Darlington, S.C. — Denny Hamlin had strong motivation to chase down Martin Truex Jr. after badly missing pit road at Darlington Raceway — embarrassment.

Hamlin turned a strong lead into a 20-second deficit when he missed the entrance — “Kind of a rookie move,” he said — yet rallied over the final 50 laps to pass Truex and win the Southern 500. It was a dramatic turn of events that had Hamlin relieved he would not be remembered for blowing a certain win.

“I was hoping it would (turn out this way),” he said, “or else I would’ve looked pretty silly trying to explain why we lost.”

No explanations necessary, expect maybe, how the heck did Hamlin do it?

“I think it’s a great story,” car owner Joe Gibbs said. “You can tell when he goes to certain racetracks, too, that he’s got some favorites that he’s awful good at and this is one of them.”

Hamlin won both Darlington races for the second time in his career, the other coming in 2010. He has won seven times in the two series at Darlington.

Hamlin sure didn’t think he’d celebrate anything after his error with 54 laps left as he fell behind Truex by some 20 seconds. But Hamlin slowly reeled in Truex and passed him with three laps left when his rival brushed the wall and got a flat tire.

Hamlin swept throwback weekend at Darlington after winning the Xfinity race Saturday. Truex won the first two stages, clinching NASCAR’s regular-season championship and gaining the No. 1 seed heading into the playoffs in two weeks.

Kyle Busch was second, followed by brother Kurt Busch, Austin Dillon and Erik Jones (Byron, Mich.).

Hamlin led 124 laps and looked as if he was easily on the way to a second Southern 500 after winning in 2010. Then inexplicably, Hamlin missed the entrance and seemingly threw the race to the ever-steady Truex.

“We can still do this,” crew chief Mike Wheeler told Hamlin after the miscue.

Hamlin got up to Truex’s bumper with three laps to go before moving low around lapped traffic to take the lead and hold on for victory.

“This is a good day all in all. So proud to be back in victory lane in the Southern 500,” he said.

Truex rubbed the wall , blew his right front tire and stumbled home in eighth.

“Sometimes it’s just not your night,” Truex said. “Tonight wasn’t our night.”

Dale Earnhardt Jr. finished 22nd — the same as how he started — in his final time racing at Darlington. On Friday, the track rechristened one of its suite buildings in turn three as “Earnhardt Towers” in honor of Dale Jr. and his late father Dale Earnhardt, who won nine times at Darlington.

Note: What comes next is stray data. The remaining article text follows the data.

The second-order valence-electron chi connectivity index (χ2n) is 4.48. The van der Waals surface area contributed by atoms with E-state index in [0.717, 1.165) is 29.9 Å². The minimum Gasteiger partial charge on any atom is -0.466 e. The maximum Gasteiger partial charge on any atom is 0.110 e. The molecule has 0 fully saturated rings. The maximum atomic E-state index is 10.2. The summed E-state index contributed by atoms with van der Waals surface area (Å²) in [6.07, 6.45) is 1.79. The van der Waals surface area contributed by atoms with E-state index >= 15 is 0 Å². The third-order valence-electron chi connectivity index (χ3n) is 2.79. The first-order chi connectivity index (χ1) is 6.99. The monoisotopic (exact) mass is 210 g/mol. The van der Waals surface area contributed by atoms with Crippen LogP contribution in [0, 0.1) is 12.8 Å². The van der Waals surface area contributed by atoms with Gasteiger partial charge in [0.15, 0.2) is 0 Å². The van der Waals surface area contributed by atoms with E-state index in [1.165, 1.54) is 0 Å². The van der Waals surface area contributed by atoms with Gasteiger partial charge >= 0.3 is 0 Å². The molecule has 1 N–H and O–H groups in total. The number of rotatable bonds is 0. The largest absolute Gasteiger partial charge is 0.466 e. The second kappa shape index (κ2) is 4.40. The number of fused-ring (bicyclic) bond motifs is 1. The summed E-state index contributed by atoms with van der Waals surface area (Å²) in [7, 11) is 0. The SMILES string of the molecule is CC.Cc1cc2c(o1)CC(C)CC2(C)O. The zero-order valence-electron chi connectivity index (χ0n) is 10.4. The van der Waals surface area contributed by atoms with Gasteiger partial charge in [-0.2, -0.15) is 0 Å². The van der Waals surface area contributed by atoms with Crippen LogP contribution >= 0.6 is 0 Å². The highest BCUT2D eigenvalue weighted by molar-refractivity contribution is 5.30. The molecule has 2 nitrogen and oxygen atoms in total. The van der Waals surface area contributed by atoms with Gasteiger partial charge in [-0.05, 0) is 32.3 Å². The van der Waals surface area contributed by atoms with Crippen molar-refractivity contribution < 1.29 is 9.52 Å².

Matt Kenseth was sixth, Ryan Newman seventh, then Truex, pole-sitter Kevin Harvick and Jamie McMurray rounding out the top 10.

It’s the second time Hamlin has swept events at Darlington, winning both the Xfinity and Cup races together in 2010 and this year. Hamlin passed Joey Logano coming off the final turn to take Saturday’s race.


At Bowmanville, Ontario, Austin Cindic spun out leader Kaz Grala on the final lap and went on to win the NASCAR Camping World Truck race at Canadian Tire Motorsport Park.

Racing on his 19th birthday, Cindric plowed into Grala in Turn 5 on the road course. Cindric earned a spot in the playoffs with his first career series victory. He started from the pole in Brad Keselowski Racing’s Ford and overcame a pit-road penalty.

Noah Gragson was second, and Grala recovered to finish third.

Justin Haley was fourth, followed by Ryan Truex, Johnny Sauter and Chase Briscoe.

Briscoe, Cindric’s Brad Keselowski Racing teammate, also wrapped by a playoff berth with a 75-point advantage over the cutoff spot. Christopher Bell, John Hunter Nemechek, Sauter, Matt Crafton and Grala also have qualified, with the final spot to be determined Sept. 15 in the in the regular-season finale at Chicagoland Speedway.


At Watkins Glen, New York, pole-sitter Alexander Rossi won the IndyCar Grand Prix at The Glen, holding off Scott Dixon over the closing laps at Watkins Glen International.

The race for the IndyCar title tightened significantly with one race left in the season. Rossi, who won last year’s Indianapolis 500 and just inked a contract extension with Andretti Autosport, notched his second career win by keeping Dixon, a four-time winner at The Glen, in his rearview mirror over the final 14 laps, winning for the second time in the series by just under a second.

Ryan Hunter-Reay finished third, followed by Helio Castroneves, Graham Rahal and Will Power.

Points leader Josef Newgarden started third and remained in contention until a crash exiting the pits ruined his day. He finished 18th, two laps down.

Dixon cut Newgarden’s 31-point lead to three as the series heads to the road course at Sonoma for the finale.

Formula One

At Monza, Italy, Lewis Hamilton won the Italian Grand Prix virtually unchallenged from pole position and moved ahead of Sebastian Vettel to take the lead in the drivers’ standings.

Hamilton finished nearly five seconds ahead of Mercedes teammate Valtteri Bottas while Vettel came third in his Ferrari, more than half a minute behind.

Hamilton now has 238 points, three more than Vettel with seven races remaining in what has developed into a riveting Formula One season.

Vettel had led the standings all season but Ferrari struggled in rainy qualifying conditions Saturday and couldn’t match Mercedes’ race pace, either, on a Monza circuit featuring long straights and high speeds better suited to Mercedes’ power.


At Clermont, Ind., Jack Beckman won the Funny Car NHRA Traxxas Nitro Shootout at the Chevrolet Performance U.S. Nationals at Lucas Oil Raceway.

Beckman had a 3.952-second pass at 324.67 mph in a Dodge Charger R/T to beat Robert Hight in the final and earn $100,000 in the bonus event.

In the regular event, Clay Millican (Top Fuel), Matt Hagan (Funny Car), Greg Anderson (Pro Stock) and Eddie Krawiec (Pro Stock Motorcycle) secured the No. 1 qualifying positions.